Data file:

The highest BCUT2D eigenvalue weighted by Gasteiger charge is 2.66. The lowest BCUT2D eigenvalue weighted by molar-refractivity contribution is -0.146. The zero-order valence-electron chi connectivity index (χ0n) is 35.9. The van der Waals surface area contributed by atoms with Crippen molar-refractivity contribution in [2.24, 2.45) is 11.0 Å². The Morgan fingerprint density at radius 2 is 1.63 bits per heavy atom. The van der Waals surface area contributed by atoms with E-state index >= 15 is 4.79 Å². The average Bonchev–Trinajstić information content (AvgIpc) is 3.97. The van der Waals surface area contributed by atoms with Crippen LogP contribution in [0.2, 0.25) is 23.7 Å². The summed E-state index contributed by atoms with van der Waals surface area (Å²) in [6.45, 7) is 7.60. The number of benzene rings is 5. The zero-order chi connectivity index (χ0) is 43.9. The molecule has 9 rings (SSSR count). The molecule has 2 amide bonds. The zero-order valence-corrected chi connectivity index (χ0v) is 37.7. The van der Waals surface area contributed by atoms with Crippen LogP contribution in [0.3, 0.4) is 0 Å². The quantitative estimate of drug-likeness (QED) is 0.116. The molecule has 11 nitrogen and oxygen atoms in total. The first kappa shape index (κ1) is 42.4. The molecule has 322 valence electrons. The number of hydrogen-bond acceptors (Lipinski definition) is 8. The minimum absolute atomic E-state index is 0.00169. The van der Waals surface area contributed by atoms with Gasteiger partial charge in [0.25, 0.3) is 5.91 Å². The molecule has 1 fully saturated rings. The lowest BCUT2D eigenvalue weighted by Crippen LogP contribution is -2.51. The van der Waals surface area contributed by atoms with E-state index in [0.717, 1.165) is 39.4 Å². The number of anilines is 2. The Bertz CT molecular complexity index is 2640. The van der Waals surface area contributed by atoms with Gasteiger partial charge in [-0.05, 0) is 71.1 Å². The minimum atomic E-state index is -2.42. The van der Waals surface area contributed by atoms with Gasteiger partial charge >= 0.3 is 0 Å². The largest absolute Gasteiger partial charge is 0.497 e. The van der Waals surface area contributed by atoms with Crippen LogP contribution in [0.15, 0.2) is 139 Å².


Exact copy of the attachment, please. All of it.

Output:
The highest BCUT2D eigenvalue weighted by Gasteiger charge is 2.66. The lowest BCUT2D eigenvalue weighted by molar-refractivity contribution is -0.146. The zero-order valence-electron chi connectivity index (χ0n) is 35.9. The van der Waals surface area contributed by atoms with Crippen molar-refractivity contribution in [2.24, 2.45) is 11.0 Å². The Morgan fingerprint density at radius 2 is 1.63 bits per heavy atom. The van der Waals surface area contributed by atoms with E-state index >= 15 is 4.79 Å². The average Bonchev–Trinajstić information content (AvgIpc) is 3.97. The van der Waals surface area contributed by atoms with Crippen LogP contribution in [0.2, 0.25) is 23.7 Å². The summed E-state index contributed by atoms with van der Waals surface area (Å²) in [6.45, 7) is 7.60. The number of benzene rings is 5. The zero-order chi connectivity index (χ0) is 43.9. The molecule has 9 rings (SSSR count). The molecule has 2 amide bonds. The zero-order valence-corrected chi connectivity index (χ0v) is 37.7. The van der Waals surface area contributed by atoms with Crippen LogP contribution in [0.3, 0.4) is 0 Å². The quantitative estimate of drug-likeness (QED) is 0.116. The molecule has 11 nitrogen and oxygen atoms in total. The first kappa shape index (κ1) is 42.4. The molecule has 322 valence electrons. The number of hydrogen-bond acceptors (Lipinski definition) is 8. The minimum absolute atomic E-state index is 0.00169. The van der Waals surface area contributed by atoms with Gasteiger partial charge in [0.25, 0.3) is 5.91 Å². The molecule has 1 fully saturated rings. The lowest BCUT2D eigenvalue weighted by Crippen LogP contribution is -2.51. The van der Waals surface area contributed by atoms with E-state index in [0.717, 1.165) is 39.4 Å². The number of anilines is 2. The Bertz CT molecular complexity index is 2640. The van der Waals surface area contributed by atoms with Gasteiger partial charge in [-0.05, 0) is 71.1 Å². The minimum atomic E-state index is -2.42. The van der Waals surface area contributed by atoms with Gasteiger partial charge >= 0.3 is 0 Å². The largest absolute Gasteiger partial charge is 0.497 e. The van der Waals surface area contributed by atoms with Crippen LogP contribution in [0.15, 0.2) is 139 Å².